In case it went unnoticed, Oxford Dictionary’s word of the year is “post-truth.” [“ ‘Post-truth’ chosen as Oxford Dictionaries word of year,” seattletimes.com, Nov. 16].
The dictionary defines this word, or if you prefer, “phrase,” as “relating to or denoting circumstances in which objective (unbiased) facts are less influential in shaping public opinion than appeals to emotional and personal belief.”
Katherine Marin, the head of U.S. dictionaries at Oxford University Press says, “Post-truth is an adjective that is describing a much bigger thing. It’s saying that the truth is being regarded as mostly irrelevant.”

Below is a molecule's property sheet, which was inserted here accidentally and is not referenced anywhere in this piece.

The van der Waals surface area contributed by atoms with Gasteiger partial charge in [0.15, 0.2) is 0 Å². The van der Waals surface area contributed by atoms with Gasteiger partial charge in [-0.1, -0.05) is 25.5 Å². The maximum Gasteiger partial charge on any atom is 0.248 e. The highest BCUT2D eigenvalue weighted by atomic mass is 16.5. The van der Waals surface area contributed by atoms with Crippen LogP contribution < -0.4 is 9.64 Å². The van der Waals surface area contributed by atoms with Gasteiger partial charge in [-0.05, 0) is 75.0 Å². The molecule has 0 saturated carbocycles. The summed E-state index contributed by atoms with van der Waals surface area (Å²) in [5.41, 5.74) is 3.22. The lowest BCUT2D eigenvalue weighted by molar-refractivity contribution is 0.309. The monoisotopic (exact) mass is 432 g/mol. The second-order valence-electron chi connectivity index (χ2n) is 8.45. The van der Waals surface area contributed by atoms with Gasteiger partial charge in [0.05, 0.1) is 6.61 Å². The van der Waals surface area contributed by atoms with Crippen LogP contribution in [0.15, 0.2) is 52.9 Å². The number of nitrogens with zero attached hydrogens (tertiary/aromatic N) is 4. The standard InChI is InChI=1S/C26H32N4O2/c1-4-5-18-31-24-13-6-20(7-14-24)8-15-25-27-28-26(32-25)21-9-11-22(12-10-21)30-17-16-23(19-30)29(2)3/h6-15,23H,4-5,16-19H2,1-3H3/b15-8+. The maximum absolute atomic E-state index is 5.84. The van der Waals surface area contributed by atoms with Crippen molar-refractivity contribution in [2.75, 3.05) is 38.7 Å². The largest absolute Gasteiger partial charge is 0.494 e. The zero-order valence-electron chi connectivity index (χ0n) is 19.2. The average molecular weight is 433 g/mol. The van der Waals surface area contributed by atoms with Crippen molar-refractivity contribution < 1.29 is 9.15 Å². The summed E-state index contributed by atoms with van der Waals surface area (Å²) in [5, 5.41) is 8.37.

So it seems we are now living in a world where irrational fantasies are guiding decisions and discussion instead of what is actually true. Or as my mother-in-law used to joke, “Don’t confuse me with the facts.”
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Over this last year or more, we have heard post-truth rule the political discourse. Will we also have to live with post-truth ruling the decisions made in Congress and the White House for the next four years?
David Nordfors, Seattle